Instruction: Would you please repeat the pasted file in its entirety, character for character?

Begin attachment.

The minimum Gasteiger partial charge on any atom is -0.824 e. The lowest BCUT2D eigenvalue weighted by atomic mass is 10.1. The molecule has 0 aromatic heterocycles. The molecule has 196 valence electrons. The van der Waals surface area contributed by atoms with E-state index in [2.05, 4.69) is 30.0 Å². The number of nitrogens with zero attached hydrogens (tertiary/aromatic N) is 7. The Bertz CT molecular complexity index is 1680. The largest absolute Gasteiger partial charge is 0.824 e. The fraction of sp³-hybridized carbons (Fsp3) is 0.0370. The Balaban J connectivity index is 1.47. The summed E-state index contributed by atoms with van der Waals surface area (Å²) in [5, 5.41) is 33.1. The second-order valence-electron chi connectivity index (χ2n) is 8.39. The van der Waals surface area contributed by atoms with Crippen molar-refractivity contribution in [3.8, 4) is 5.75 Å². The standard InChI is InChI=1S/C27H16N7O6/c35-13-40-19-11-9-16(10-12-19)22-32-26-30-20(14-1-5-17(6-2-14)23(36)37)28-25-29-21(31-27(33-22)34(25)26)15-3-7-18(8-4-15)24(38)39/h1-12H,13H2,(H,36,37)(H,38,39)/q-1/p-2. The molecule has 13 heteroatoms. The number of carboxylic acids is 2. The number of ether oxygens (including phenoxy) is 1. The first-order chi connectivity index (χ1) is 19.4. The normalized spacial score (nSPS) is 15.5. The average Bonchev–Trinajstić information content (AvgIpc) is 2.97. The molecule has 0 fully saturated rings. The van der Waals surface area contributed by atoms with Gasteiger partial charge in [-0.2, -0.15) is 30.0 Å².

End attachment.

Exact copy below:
The minimum Gasteiger partial charge on any atom is -0.824 e. The lowest BCUT2D eigenvalue weighted by atomic mass is 10.1. The molecule has 0 aromatic heterocycles. The molecule has 196 valence electrons. The van der Waals surface area contributed by atoms with E-state index in [2.05, 4.69) is 30.0 Å². The number of nitrogens with zero attached hydrogens (tertiary/aromatic N) is 7. The Bertz CT molecular complexity index is 1680. The largest absolute Gasteiger partial charge is 0.824 e. The fraction of sp³-hybridized carbons (Fsp3) is 0.0370. The Balaban J connectivity index is 1.47. The summed E-state index contributed by atoms with van der Waals surface area (Å²) in [5, 5.41) is 33.1. The second-order valence-electron chi connectivity index (χ2n) is 8.39. The van der Waals surface area contributed by atoms with Crippen molar-refractivity contribution in [3.8, 4) is 5.75 Å². The standard InChI is InChI=1S/C27H16N7O6/c35-13-40-19-11-9-16(10-12-19)22-32-26-30-20(14-1-5-17(6-2-14)23(36)37)28-25-29-21(31-27(33-22)34(25)26)15-3-7-18(8-4-15)24(38)39/h1-12H,13H2,(H,36,37)(H,38,39)/q-1/p-2. The molecule has 13 heteroatoms. The number of carboxylic acids is 2. The number of ether oxygens (including phenoxy) is 1. The first-order chi connectivity index (χ1) is 19.4. The normalized spacial score (nSPS) is 15.5. The average Bonchev–Trinajstić information content (AvgIpc) is 2.97. The molecule has 0 fully saturated rings. The van der Waals surface area contributed by atoms with Gasteiger partial charge in [-0.2, -0.15) is 30.0 Å².